The former manager of television actress Rosa Blasi was on the favorable end of a court ruling in California January 28th – in a case closely watched by artist managers.
The National Conference of Personal Managers backed the plaintiff in Marathon Entertainment vs. Blasi. The California Supreme Court sided with management firm Marathon Entertainment, upholding an appellate court’s decision.
The decision provides severability in a contractual dispute between artist and manager. In essence, according to NCPM, the decision means an artist cannot withhold all commissions due a manager after the relationship goes south. According to the managers organization, this was possible under California law up until this point.
By law, managers are not allowed to procure employment for their clients, then charge commission to the client. That’s the job of an agent and the California Talent Agencies Act has kept it that way. As explained by NCPM, until January 28th, if a manager did procure talent for a client, even once, an artist could one day use it as a way to avoid paying the manager’s commissions – what managers like to call their "entire livelihood."
As it stood, the TAA did not allow severability – meaning that an unenforced portion of the contract voided the whole. The jobs of managers and agents often overlap, and sometimes managers will get acts gigs that are not financially worth an agent’s time.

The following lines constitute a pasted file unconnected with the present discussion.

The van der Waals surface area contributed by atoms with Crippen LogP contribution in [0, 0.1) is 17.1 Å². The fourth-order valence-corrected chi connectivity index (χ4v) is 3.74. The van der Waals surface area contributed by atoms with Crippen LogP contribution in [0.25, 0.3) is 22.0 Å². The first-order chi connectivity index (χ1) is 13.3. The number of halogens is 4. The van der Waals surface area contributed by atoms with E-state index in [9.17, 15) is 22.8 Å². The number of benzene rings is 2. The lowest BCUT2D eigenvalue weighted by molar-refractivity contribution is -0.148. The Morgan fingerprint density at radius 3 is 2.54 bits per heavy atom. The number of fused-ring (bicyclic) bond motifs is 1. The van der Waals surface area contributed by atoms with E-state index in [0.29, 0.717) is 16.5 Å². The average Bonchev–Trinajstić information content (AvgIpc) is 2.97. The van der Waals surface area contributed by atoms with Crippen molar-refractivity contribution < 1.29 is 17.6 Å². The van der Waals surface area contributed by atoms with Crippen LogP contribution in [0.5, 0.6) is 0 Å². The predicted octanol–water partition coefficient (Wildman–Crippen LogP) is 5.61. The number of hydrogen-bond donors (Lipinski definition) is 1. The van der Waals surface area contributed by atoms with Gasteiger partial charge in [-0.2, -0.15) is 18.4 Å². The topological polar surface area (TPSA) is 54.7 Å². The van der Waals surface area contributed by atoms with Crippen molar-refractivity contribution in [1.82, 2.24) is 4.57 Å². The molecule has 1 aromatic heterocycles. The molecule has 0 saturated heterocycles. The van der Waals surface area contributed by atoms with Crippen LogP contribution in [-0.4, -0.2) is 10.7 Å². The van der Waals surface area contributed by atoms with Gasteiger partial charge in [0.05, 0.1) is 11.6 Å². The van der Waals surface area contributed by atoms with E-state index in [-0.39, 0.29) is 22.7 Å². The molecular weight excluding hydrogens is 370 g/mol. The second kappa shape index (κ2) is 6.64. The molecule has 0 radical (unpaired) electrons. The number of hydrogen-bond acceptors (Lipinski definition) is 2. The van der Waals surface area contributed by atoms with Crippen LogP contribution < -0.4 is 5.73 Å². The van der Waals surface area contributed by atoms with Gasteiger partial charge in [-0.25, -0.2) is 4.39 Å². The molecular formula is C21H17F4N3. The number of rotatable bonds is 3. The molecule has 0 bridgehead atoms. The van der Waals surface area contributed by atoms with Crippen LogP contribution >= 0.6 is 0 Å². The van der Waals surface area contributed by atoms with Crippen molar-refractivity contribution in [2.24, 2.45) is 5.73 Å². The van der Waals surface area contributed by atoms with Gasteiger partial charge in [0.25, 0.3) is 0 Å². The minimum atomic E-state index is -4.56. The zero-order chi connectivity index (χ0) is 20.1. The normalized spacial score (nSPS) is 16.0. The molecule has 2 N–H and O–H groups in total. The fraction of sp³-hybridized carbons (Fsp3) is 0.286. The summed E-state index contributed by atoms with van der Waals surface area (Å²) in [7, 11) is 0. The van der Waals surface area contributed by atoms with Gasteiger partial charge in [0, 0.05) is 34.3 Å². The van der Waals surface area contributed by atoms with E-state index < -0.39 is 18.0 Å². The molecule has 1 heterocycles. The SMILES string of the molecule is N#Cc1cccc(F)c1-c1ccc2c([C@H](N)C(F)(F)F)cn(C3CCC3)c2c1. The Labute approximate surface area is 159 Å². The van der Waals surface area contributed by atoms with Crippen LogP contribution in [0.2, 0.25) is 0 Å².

Using an extreme example, if a manager bypassed an agent to get the act a $60 gig, taking a whopping $8 commission, and then the act went on to mega-stardom, the act could eventually cite that $60 gig as a reason to not pay the manager – at all, for anything.
Actress Rosa Blasi fired her manager, Richard Siegel, two years after becoming a regular on the Lifetime network’s "Strong Medicine." Siegel, of Marathon Entertainment, decided to fight. After the January 28th decision, he told the Los Angeles Times "On a scale of zero to 10, we were at zero until today, but now we’re at 90."
NCPM President Clinton Billups was ecstatic with the decision.
"We took some people who were facing bankruptcy on [January 28th] and turned them into legitimate, thriving businesses again," Billups told Pollstar. "Artists have used the TAA to get out of legitimate business obligations through attorneys. It just became a standard business practice that you don’t have to pay your manager. I think we’ve really drawn a line in the sand."
The ruling says the state labor commission can still allow an act to keep a manager’s entire compensation – or allow severability. Billups interpreted that as meaning the commission has more options, with severability taking precedent but still allowing the commission to punish unscrupulous managers. Before, the TAA tied their hands.
Blasi attorney Michael Plonsker told the Times that he was "disheartened that the court has seen fit to strip the act of the deterrent mechanism – namely, automatic voiding of the illegal talent agency contract in its entirety – that has stood for 40 years."
He added that he was pleased the courts rejected another of Siegel’s contentions that the TAA did not apply to managers. If Siegel prevailed, it could have put managers head-to-head with agents, Plonsker told the paper.
"We’ve been working with Rick Siegel this week to file a motion to request a rehearing on this," Billups said. "Ultimately, we’re convinced the Talent Agencies Act is unconstitutional because it interferes with our right to engage in interstate commerce.
"Basically, if you take an agency like Associated Booking Corp. of New York City, technically they can’t do business in the state of California unless they deal with an agency that’s already licensed in California. In the touring industry, Pollstar’s audience, the TAA is pretty well ignored."
The case will be sent back to the labor commissioner and a lower court for further proceedings, the Times said.